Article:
Afghanistan, India and Pakistan are the main trading partners of Central Asian countries in South Asia. At the same time, the most active trade and economic cooperation of Central Asian countries is with Afghanistan, due to its geographical proximity as well as the great dependence of the Afghan domestic market on the imports of food and industrial products.
Central Asian countries are actively cooperating with India and Pakistan also within the framework of the SCO. In addition, India is negotiating a Free Trade Agreement with the EAEU, which includes Kazakhstan and Kyrgyzstan, and with Uzbekistan to conclude a Preferential Trade Agreement.
At the same time, the increase in trade with Pakistan and India largely depends on the creation of reliable routes for the delivery of goods. The project for the construction of the Mazar-i-Sharif—Kabul–Peshawar railway occupies a special place and will significantly reduce transportation costs of cargo between the countries of the region.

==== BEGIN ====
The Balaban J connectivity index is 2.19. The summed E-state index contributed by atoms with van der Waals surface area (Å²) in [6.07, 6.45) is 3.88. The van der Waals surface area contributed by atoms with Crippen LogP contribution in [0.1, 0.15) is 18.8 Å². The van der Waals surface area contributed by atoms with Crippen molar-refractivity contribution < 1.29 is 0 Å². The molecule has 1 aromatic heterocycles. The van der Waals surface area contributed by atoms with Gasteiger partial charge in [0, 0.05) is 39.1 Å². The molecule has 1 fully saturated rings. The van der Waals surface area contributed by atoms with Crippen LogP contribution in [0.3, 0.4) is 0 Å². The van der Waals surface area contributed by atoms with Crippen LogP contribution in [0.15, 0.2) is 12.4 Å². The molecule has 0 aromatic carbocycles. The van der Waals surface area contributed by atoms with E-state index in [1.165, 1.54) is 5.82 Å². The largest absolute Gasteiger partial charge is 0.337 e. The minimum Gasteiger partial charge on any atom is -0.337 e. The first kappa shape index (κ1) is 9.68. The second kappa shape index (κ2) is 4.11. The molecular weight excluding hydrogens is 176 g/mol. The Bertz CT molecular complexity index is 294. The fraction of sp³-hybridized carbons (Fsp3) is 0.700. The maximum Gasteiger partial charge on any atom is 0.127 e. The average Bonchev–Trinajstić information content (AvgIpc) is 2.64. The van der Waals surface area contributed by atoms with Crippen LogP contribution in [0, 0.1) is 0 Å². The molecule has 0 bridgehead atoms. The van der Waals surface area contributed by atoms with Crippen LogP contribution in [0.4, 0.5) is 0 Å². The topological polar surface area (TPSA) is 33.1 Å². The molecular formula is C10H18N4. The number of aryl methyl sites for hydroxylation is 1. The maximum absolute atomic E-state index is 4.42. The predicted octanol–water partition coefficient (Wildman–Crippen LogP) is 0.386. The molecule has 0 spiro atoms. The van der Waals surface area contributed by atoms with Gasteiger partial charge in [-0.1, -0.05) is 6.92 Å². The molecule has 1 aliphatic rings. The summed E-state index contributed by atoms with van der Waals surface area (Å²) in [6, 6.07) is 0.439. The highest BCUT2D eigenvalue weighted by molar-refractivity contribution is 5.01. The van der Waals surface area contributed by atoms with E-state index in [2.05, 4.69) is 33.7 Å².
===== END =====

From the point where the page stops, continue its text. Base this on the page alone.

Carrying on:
Therefore, the main promising areas of cooperation between the countries of Central and South Asia are new transport corridors that will provide access for Central Asian countries to the southern seaports, cooperation in the energy sector (export of electricity, natural gas, oil products), encouragement of mutual investments, as well as the expansion and diversification of foreign trade.
It should be noted that Afghanistan, which is a bridge between the two regions, will contribute to the further development of economic cooperation between the countries of Central and South Asia.
In this regard, the implementation of transport and energy projects in the territory of Afghanistan will create conditions to expand opportunities for building up trade, economic and investment ties, and strengthening transport and communication interaction between the countries of Central and South Asia.